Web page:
Thursday, December 11, 2014

Good Neighbors

I took the photo above on a February morning in 2011, standing in my garage, realizing that the drift on the right side of the photo was just under four feet deep. And thanking my lucky stars that “work” for me was a home office, just a few feet away, with a fully-equipped studio and a broadband internet connection.
Snow days are comin' again, my friends. Maybe sooner, maybe later, but they're comin'.

A few years prior to when the picture was taken, I’d have had to make the slog through my drifted-shut driveway at 2:45 AM, out of our huge unplowed cul-de-sac, up a steeply inclined road to get out of our neighborhood, connect via snow-covered streets to the Beltline, then slip and slide six miles west on the Belt - BEFORE the plows started work around 3 AM, get off, and battle another mile of snow-covered city streets to get to the broadcasting station.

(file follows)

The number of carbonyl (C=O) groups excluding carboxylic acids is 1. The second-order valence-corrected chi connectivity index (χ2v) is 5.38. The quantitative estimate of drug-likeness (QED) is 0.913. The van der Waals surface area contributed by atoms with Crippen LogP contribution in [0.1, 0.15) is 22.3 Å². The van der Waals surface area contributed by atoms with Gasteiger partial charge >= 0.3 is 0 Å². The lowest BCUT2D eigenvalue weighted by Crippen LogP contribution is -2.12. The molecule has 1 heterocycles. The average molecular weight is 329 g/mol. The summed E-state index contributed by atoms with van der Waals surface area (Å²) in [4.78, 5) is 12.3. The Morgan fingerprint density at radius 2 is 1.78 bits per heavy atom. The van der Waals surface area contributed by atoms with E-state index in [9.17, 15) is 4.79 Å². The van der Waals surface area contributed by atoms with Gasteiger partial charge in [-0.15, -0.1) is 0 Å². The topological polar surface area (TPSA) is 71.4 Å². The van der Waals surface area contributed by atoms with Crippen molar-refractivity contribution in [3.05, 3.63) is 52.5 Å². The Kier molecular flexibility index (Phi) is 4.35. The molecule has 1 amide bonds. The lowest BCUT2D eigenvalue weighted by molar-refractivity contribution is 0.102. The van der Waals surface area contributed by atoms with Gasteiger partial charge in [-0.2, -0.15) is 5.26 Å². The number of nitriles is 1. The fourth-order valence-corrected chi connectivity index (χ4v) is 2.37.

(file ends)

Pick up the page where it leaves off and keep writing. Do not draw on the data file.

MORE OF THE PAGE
That’s why for many years I've had an all-wheel-drive SUV with good ground clearance and the best set of snow and ice tires Tom and Linda Holmes could provide.  When you’re a news anchor, you can’t call in. You have to get to work.

When I was doing the news anchor job up in the Fox Valley 30 years ago, on “blizzard mornings” the County Sheriff’s Office would call me at 2:30 AM and say “we’re going to have a plow and a cruiser at your home in 15 minutes to take you to work – no way you’re going to make it in on your own today”. They wanted experienced news anchors on the air, mainly to tell people to stay the hell off the roads until the plows had a chance to make a few passes.

I titled this post “Good Neighbors” because I have some of the best, in our little tight-knit neighborhood of 8 homes that all have driveways that let out onto a huge, round cul-de-sac.  It’s been pretty much the same group of families for many years.  We all know each other, we all get along with each other, and we all watch out for each other.